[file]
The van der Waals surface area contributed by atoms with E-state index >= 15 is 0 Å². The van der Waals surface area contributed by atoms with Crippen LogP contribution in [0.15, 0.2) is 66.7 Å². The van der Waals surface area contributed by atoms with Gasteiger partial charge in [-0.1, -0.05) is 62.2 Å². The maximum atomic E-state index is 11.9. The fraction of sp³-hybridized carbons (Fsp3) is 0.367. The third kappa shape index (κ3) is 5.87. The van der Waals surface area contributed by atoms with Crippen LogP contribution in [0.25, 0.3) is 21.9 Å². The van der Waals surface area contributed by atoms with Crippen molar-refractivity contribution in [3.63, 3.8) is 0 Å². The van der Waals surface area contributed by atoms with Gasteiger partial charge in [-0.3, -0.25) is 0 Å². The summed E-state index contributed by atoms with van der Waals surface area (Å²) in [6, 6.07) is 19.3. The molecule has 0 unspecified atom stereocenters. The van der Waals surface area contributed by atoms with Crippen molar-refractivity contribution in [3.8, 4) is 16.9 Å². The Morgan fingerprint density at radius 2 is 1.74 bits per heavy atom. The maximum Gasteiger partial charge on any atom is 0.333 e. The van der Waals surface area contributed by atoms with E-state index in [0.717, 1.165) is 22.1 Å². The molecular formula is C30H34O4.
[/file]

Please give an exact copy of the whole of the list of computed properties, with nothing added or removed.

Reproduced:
The van der Waals surface area contributed by atoms with E-state index >= 15 is 0 Å². The van der Waals surface area contributed by atoms with Crippen LogP contribution in [0.15, 0.2) is 66.7 Å². The van der Waals surface area contributed by atoms with Gasteiger partial charge in [-0.1, -0.05) is 62.2 Å². The maximum atomic E-state index is 11.9. The fraction of sp³-hybridized carbons (Fsp3) is 0.367. The third kappa shape index (κ3) is 5.87. The van der Waals surface area contributed by atoms with Crippen LogP contribution in [0.25, 0.3) is 21.9 Å². The van der Waals surface area contributed by atoms with Crippen molar-refractivity contribution in [3.63, 3.8) is 0 Å². The van der Waals surface area contributed by atoms with Gasteiger partial charge in [-0.3, -0.25) is 0 Å². The summed E-state index contributed by atoms with van der Waals surface area (Å²) in [6, 6.07) is 19.3. The molecule has 0 unspecified atom stereocenters. The van der Waals surface area contributed by atoms with Crippen molar-refractivity contribution in [3.8, 4) is 16.9 Å². The Morgan fingerprint density at radius 2 is 1.74 bits per heavy atom. The maximum Gasteiger partial charge on any atom is 0.333 e. The van der Waals surface area contributed by atoms with E-state index in [0.717, 1.165) is 22.1 Å². The molecular formula is C30H34O4.